I remember vividly the first six weeks. I never slept so well in my life because I just came home after work and then just had dinner, fell down like a log sleeping for 10 hours and then repeat because there was just so much information to process.

My colleagues are really lovely and everybody super supportive and what I really like about support is it’s a mixed bag because you never really know what the query will be when the phone rings.

Sometimes it’s an admin person who says oh, I can’t find the pupil in my lists. Where have they gone? So you can go into individual usage inquiry and see where they are. Or, the bursar wants to reconcile their Billing Ledger. And there you have an imbalance in goodness knows which period, and you have to start digging in the transactions to see where it went wrong, Sometimes it’s the IT contact saying I want to upgrade my SQL database, can you give me a hand…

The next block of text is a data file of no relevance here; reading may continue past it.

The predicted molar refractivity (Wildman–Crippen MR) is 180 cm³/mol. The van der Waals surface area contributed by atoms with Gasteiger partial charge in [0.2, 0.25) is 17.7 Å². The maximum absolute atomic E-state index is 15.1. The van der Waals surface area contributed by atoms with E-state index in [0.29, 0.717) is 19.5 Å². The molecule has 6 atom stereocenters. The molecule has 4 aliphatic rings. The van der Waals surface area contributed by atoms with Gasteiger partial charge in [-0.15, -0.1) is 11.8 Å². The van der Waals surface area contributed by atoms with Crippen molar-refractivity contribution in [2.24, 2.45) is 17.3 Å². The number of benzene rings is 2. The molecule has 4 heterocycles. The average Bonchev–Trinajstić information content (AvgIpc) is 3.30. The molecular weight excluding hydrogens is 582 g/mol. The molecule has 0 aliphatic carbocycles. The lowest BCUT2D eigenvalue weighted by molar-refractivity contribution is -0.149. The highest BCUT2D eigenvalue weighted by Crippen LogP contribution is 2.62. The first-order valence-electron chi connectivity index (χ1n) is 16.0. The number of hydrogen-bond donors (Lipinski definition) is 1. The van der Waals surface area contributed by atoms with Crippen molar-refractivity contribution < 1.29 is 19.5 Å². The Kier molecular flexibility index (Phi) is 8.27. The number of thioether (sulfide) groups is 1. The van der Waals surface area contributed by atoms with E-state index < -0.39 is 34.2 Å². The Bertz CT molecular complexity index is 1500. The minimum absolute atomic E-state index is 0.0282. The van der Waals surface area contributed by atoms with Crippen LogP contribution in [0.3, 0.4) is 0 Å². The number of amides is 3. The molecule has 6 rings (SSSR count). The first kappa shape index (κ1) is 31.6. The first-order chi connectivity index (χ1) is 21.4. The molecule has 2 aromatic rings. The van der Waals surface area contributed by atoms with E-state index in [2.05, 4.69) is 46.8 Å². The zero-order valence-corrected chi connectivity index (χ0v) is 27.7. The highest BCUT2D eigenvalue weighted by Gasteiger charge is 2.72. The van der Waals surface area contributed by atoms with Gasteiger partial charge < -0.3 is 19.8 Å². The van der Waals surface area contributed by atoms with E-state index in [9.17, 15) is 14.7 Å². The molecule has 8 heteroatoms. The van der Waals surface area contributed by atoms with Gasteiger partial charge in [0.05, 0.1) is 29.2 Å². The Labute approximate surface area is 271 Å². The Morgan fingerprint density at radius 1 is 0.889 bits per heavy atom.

The realm of software support has to be considered sometimes, because actually it may be an accountancy question or about tax legislation so at some point we can only say, well, I can’t really tell you what to put in that field. I can only tell you what it does – check with HMRC.

I think what’s really benefited me at WCBS is I look for the logical and structured approach, and that rings quite well with databases, because if you know how it’s structured and where things go and how they are all relating to each other then it’s extremely helpful to get your head around.

The other thing is I just love helping people and getting their problem sorted, so that made support the ideal position because you actually help people achieve what they want to do. And also you have that good riddle every once in a while where something didn’t go to plan!

Mitja Horlemann: WCBS Support Team Leader

I moved into the role of Team Leader after some restructuring, then we had Lockdown. This was quite helpful to bolster my experience with the amount of calls we had due to our schools needing some different functionality from our software, because of HMRC issuing legislation just to cater for furlough, and the need to refund partial school fees because of schools being closed.

Of course there were no specifications, we hadn’t been here before, so we had to come up with some workarounds and tweaks. And then deal with the extra calls to help schools perform these new functions.